• Solutions which save time. For example searching and retrieving previously saved documents more efficiently. 
  • Solutions which help mitigate risks and solve legal issues – which would avoid you fines or losing clients.
  • Solutions which entertain.
  • Solutions to record data which in turn give a business value. 

In any of these we could work out how much a product is worth paying for. For example if a company, Strawberry company LTD, doesn’t have a document management system and employees are spending 30 minutes a day searching for documents you can estimate how much time is wasted in a year. An average employee working at Strawberry happens to be Bob, who works 8 hour days and earns €30,000 per year. When you deduct the time that Bob spends on leave and sick he works for 220 days in a year, which means that almost 14 days (220 days * 0.5 hrs / 8 = 110 hours) per year are spent searching for documents. Roughly €1909 per year. Apart from Bob there are 20 other employees and assuming that generally an IT system lasts for 5-10 years, Strawberry shouldn’t spend more than €190K – €381K on this system. From this simple calculation Strawberry can get a rough idea on how much money they can spend to at least break even.

The next step is to come up with the least amount of development tasks required to make Bob’s life easier. You come up with a MVP:

“The minimum viable product (MVP) is the product with the highest return on investment versus risk.”

On the left we see products that have too little features to be used, while on the right are the products that users would like to use.

Your initial aim should be to produce a product which contains the least number of features yet is still viable. You start to remove any additional features which are not used that often, for example any ability for users to manage their account, change passwords, change lookup values. You also remove the nice to have features such as being able to search by extension or document type. You only concentrate on the basic tasks that get the job done, in this case type in a keyword and get some results. Like this Bob gets to try out a very basic version of the product and checks if its enough to get his work done. From here we can either decide that what we have is enough and thus stop development or do another iteration. The beauty of software development is that we can evolve the first release and produce a better product. This process is repeated until everyone is satisfied. I have to point out that the minimal viable product is not limited to features but should also be used as an approach for software architecture.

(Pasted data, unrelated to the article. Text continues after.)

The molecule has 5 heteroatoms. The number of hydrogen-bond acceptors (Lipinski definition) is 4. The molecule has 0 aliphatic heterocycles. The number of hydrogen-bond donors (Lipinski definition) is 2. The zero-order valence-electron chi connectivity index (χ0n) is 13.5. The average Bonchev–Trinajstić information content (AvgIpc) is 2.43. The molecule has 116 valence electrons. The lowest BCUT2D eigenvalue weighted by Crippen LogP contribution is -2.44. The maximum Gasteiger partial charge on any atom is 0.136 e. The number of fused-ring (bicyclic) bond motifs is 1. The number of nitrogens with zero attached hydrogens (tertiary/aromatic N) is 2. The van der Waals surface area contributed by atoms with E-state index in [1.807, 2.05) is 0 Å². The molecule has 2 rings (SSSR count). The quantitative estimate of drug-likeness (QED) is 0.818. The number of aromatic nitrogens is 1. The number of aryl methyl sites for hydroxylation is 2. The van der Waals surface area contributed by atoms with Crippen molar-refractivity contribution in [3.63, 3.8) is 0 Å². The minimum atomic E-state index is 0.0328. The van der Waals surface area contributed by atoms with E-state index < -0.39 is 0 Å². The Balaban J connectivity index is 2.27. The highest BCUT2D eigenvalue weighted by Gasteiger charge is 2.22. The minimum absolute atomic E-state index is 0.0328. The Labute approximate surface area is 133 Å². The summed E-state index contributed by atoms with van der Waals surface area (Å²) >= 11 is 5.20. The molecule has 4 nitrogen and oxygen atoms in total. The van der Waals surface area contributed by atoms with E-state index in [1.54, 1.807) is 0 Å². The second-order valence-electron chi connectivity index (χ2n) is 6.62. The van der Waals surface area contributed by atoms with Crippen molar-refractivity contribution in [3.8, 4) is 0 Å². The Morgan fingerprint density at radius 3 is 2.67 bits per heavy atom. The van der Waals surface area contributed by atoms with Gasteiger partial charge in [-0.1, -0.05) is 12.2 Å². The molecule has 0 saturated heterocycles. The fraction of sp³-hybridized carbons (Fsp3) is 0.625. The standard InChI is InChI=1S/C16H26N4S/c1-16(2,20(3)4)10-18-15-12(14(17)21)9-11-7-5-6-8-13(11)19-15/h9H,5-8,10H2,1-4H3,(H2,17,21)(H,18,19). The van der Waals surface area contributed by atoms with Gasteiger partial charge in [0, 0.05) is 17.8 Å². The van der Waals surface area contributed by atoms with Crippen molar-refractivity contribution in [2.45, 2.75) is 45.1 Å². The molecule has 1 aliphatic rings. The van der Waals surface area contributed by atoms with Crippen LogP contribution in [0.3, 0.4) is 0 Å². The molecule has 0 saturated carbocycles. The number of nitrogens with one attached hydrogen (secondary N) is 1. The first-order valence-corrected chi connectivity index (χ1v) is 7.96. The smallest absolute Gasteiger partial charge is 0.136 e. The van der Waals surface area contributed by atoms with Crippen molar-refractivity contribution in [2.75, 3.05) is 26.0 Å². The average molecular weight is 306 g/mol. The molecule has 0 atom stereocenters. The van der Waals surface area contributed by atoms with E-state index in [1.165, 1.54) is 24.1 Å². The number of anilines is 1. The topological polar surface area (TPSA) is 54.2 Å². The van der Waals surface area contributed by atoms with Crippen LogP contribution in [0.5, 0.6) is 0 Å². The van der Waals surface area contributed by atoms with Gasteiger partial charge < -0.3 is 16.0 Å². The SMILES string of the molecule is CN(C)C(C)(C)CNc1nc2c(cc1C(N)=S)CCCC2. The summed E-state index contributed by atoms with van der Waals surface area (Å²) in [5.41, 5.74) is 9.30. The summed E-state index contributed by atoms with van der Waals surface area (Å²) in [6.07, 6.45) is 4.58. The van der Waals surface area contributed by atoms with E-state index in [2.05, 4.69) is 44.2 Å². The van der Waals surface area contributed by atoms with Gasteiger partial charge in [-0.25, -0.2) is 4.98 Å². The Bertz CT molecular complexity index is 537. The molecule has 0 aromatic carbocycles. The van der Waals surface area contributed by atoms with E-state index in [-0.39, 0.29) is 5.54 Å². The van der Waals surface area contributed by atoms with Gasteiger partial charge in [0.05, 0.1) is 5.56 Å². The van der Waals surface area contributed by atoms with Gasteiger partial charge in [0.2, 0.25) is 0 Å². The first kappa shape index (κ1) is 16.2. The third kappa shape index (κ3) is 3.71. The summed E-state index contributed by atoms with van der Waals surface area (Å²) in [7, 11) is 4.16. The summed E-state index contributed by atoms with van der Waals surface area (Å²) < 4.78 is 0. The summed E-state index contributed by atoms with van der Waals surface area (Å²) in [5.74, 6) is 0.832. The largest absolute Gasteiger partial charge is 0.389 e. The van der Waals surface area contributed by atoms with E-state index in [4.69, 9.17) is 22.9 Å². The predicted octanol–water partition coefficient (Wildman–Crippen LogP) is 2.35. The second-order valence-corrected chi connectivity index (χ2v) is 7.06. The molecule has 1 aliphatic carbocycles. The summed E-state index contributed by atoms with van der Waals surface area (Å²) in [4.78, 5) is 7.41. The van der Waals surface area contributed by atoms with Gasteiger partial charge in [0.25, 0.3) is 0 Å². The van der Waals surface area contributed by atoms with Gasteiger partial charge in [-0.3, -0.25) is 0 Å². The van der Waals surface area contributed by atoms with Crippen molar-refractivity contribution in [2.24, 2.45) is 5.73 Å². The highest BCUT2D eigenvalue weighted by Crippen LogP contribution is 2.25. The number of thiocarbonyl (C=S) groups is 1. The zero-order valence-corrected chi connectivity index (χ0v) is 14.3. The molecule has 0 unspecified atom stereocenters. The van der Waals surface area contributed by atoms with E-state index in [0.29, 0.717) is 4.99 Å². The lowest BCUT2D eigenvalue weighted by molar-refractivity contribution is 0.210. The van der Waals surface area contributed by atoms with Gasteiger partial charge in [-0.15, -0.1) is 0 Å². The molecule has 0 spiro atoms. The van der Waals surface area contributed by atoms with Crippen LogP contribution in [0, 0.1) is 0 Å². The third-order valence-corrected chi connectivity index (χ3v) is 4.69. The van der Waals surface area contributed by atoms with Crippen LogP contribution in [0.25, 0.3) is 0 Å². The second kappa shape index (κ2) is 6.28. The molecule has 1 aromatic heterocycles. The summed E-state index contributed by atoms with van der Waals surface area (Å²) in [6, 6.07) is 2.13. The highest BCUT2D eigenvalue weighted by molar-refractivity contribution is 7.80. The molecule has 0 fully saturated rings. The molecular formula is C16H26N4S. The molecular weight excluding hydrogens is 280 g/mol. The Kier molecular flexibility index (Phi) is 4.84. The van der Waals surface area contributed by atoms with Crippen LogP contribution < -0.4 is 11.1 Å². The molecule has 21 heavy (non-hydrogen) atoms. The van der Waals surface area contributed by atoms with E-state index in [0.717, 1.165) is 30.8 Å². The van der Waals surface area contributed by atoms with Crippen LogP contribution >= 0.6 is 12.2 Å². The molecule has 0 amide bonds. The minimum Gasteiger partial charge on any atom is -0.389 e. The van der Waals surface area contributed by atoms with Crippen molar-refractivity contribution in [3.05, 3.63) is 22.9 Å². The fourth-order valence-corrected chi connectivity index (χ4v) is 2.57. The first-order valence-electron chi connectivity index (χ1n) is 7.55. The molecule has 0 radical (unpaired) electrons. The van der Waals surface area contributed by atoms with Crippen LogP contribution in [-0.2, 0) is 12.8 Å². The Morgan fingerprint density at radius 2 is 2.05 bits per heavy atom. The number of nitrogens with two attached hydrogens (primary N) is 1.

If I am a client asking any company to provide me with a service I would prefer paying per day rather than trusting the company to provide me with an estimate. Here is why:

  • If developers are taking too many coffee breaks instead of working I can terminate the project at any point.
  • If the developers are doing a lousy job I can terminate the project in the beginning since I’m not really committed. I only end up losing a small % of my budget.
  • I don’t have to pay for features which I’m not really sure if I need.
  • I don’t run the risk that developers cut corners since they under estimated.

Most of the time clients are strict on budget but don’t really care if the end product doesn’t have the fancy check boxes, thus we are able to prioritize between the features and get the most important tasks out-of-the-way first. I truly believe that this is the best way to mitigate risks for all parties involved and ultimately create a product which works better.

Did anyone try this approach? Any thoughts?

It doesn’t take 9 mothers 1 month to make a baby

First of all this post has nothing to do with babies. It is actually about an interesting phenomenon that affects house builders, software developers, the government and possibly all types of jobs. Without adding too much hype it’s about Brooks’ law, so those of you familiar with it can move on to the next post.

Let’s say you are a contractor and you currently employ 2 builders. Assuming the 2 builders work 40 hour weeks, you estimate that a house will be finished in 4 months’ time. However for some reason the client isn’t happy about this and would like the house to be built-in 2 months. In this case the contractor would employ another 2 builders thus doubling the productivity and finishing the house on time. If half way through the job one of the workers gets hurt the contractor puts more people on the job to make sure that the deadline is met.